In little more than four months from now, the UK’s major political parties risk being engulfed in a monumental political firestorm that will stress-test their readiness for next year’s general election. Over the period covering 22 to 25 May, EU voters go to the polls to elect 766 members of the European Parliament. 73 of them will hail from the United Kingdom. Strangely, though, most of the attention ahead of these elections has not focused on the governing Conservative and Liberal Democrat parties, or the Labour Party which seeks to displace the coalition government next spring. Instead, media focus has largely centred on just one man: UKIP leader Nigel Farage.
With his routine broadsides against the political establishment, appetite for controversy, and blokish, everyman demeanour, Mr Farage has presided over the growth of the UK Independence Party from a party which garnered a mere 3% of the popular vote at the last general election into a serious contender in UK national politics. It is perhaps unsurprising that a party whose central mission is UK withdrawal from the EU should have traditionally fared well in past European elections. This time round, UKIP’s high command has high hopes of securing an improvement on its existing 9 MEPs and their second place in the poll in 2009. Some in Westminster whisper that UKIP may top the poll in May and even push the Conservatives into third place behind Labour.
To date, much ink has already been spilt and many pixels activated over the response of the three larger parties to the UKIP threat. From promises of an EU referendum, to tighter controls on the eligibility of EU migrants to claim benefits in the UK, all the main Westminster parties have made concerted attempts over the last couple of years to ‘shoot the UKIP fox’. However, few of these efforts have registered in the public consciousness, where public Euroscepticism has rocketed and UKIP has consistently polled in the low double figures for more than 12 months.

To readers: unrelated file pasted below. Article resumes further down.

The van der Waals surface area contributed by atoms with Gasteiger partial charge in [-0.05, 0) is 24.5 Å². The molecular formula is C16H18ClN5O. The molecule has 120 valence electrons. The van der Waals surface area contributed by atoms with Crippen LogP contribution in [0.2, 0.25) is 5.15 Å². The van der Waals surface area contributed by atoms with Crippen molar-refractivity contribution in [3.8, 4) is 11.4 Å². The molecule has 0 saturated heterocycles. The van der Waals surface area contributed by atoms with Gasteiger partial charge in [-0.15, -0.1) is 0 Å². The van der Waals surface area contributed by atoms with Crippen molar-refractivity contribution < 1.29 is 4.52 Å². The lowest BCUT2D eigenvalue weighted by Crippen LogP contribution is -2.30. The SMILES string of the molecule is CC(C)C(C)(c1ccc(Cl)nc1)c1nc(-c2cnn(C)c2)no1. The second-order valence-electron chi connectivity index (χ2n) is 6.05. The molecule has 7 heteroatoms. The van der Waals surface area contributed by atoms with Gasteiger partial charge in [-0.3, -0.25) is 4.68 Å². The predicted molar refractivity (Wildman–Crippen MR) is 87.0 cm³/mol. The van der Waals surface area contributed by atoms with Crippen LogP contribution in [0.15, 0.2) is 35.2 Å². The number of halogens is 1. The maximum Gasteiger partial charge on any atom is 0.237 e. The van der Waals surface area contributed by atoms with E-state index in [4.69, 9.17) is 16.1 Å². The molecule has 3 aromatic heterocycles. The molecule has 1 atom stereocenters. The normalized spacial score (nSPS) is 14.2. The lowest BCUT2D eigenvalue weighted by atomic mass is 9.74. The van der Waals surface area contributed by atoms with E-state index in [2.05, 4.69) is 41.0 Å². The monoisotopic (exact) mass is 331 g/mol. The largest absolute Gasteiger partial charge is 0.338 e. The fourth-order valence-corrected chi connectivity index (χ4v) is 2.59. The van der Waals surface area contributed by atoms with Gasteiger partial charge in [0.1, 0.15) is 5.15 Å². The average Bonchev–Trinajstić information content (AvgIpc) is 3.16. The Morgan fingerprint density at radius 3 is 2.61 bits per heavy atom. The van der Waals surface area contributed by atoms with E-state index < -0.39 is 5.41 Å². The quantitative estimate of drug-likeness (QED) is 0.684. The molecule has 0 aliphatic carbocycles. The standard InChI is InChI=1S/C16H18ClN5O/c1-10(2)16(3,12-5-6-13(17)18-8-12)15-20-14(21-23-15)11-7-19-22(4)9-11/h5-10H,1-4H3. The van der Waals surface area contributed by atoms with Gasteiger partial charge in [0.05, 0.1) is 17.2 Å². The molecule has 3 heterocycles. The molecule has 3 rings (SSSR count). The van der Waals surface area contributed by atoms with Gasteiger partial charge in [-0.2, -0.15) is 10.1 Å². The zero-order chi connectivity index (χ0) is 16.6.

But what of UKIP’s strategy? How does it intend to consolidate the success it has won to date and establish itself as a serious player in British politics, the Westminster Parliament and, just maybe, in time, within a coalition government with one of the bigger parties? Such a question has clearly been on the mind of Nigel Farage for a little while. For whilst he has been happy to date for UKIP to soak up disaffected voters from the more established parties, there are signs, such as his initial comments over Christmas about admitting Syrian refugees to the UK, that he is attempting to shift UKIP away from being a party merely of protest on to a more secure, sustainable and serious political footing.
Other examples suggesting that this is an emerging trend, rather than merely a series of tactical manoeuvres, include the swift expulsion of errant MEP Godfrey Bloom from UKIP over embarrassment caused to the Party during its autumn conference last year, and Farage’s refusal to rule out a pact with the Conservatives – though, interestingly, not one led by Cameron – in a future parliament: a comment guaranteed to raise the hackles of many a UKIP member up and down the country.
How UKIP’s current strategy of tapping into political disenchantment will reconcile itself with Farage’s, perhaps more mainstream, long-term political strategy is itself a moot point. Having only just turned twenty years old, it is questionable whether UKIP would be in a position to withstand the internal scraps over changing the party’s fundamental political positioning, as the Liberal Democrats have had to do since forming a coalition with the Conservatives.
In essence, the question is whether, in the long-term, UKIP sees itself as purely a pressure group, endlessly shouting from the sidelines. Or does it need one day to share power with a mainstream political party in order to realise its own ambition of fashioning British politics, and other political parties, in its own unmistakable image?
Whatever the outcome, one thing is certain: people will keep on talking about Nigel Farage.
Newgate Communications will be holding a panel discussion, attended by Nigel Farage MEP, on the subject of ‘The City and the EU: better in or out?’ on Monday 20 January from 08:00 at a prestigious venue in the City of London. He will be joined on the panel by Peter Oborne, Chief Political Commentator at the Daily Telegraph; Dr Charles Tannock MEP, Conservative MEP for London; and Chris Cummings, Chief Executive of TheCityUK.
During the event, which will be attended by a large number of prominent City decision makers and opinion formers, Mr Farage will discuss how he sees the future of the City should Britain leave the EU, and also the strategy which will guide UKIP through the forthcoming European Elections.
To attend this event, please RSVP to firstname.lastname@example.org (places strictly limited).